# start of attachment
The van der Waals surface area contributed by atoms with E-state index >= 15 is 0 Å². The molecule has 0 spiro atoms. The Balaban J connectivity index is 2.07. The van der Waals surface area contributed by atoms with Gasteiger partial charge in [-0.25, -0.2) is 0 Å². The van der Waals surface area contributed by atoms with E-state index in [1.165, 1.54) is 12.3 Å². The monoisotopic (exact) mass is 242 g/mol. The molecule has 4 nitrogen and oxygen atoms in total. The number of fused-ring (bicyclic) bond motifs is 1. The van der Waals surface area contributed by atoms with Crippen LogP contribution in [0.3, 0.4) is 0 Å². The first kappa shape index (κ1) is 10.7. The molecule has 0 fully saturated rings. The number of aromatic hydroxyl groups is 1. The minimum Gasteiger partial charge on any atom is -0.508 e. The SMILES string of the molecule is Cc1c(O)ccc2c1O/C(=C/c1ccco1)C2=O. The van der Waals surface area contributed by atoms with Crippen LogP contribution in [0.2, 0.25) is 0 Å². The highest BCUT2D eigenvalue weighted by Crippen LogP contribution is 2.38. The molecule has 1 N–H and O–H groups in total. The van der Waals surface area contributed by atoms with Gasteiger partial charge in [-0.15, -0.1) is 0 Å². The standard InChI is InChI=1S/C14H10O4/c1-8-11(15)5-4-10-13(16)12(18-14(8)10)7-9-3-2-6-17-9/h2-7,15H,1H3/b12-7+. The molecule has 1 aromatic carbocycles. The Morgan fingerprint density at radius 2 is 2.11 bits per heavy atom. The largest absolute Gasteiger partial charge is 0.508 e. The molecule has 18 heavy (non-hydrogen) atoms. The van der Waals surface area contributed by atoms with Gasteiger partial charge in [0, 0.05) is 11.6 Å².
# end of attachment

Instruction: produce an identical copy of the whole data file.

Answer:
The van der Waals surface area contributed by atoms with E-state index >= 15 is 0 Å². The molecule has 0 spiro atoms. The Balaban J connectivity index is 2.07. The van der Waals surface area contributed by atoms with Gasteiger partial charge in [-0.25, -0.2) is 0 Å². The van der Waals surface area contributed by atoms with E-state index in [1.165, 1.54) is 12.3 Å². The monoisotopic (exact) mass is 242 g/mol. The molecule has 4 nitrogen and oxygen atoms in total. The number of fused-ring (bicyclic) bond motifs is 1. The van der Waals surface area contributed by atoms with Crippen LogP contribution in [0.3, 0.4) is 0 Å². The first kappa shape index (κ1) is 10.7. The molecule has 0 fully saturated rings. The number of aromatic hydroxyl groups is 1. The minimum Gasteiger partial charge on any atom is -0.508 e. The SMILES string of the molecule is Cc1c(O)ccc2c1O/C(=C/c1ccco1)C2=O. The van der Waals surface area contributed by atoms with Crippen LogP contribution in [0.2, 0.25) is 0 Å². The highest BCUT2D eigenvalue weighted by Crippen LogP contribution is 2.38. The molecule has 1 N–H and O–H groups in total. The van der Waals surface area contributed by atoms with Gasteiger partial charge in [-0.15, -0.1) is 0 Å². The standard InChI is InChI=1S/C14H10O4/c1-8-11(15)5-4-10-13(16)12(18-14(8)10)7-9-3-2-6-17-9/h2-7,15H,1H3/b12-7+. The molecule has 1 aromatic carbocycles. The Morgan fingerprint density at radius 2 is 2.11 bits per heavy atom. The largest absolute Gasteiger partial charge is 0.508 e. The molecule has 18 heavy (non-hydrogen) atoms. The van der Waals surface area contributed by atoms with Gasteiger partial charge in [0, 0.05) is 11.6 Å².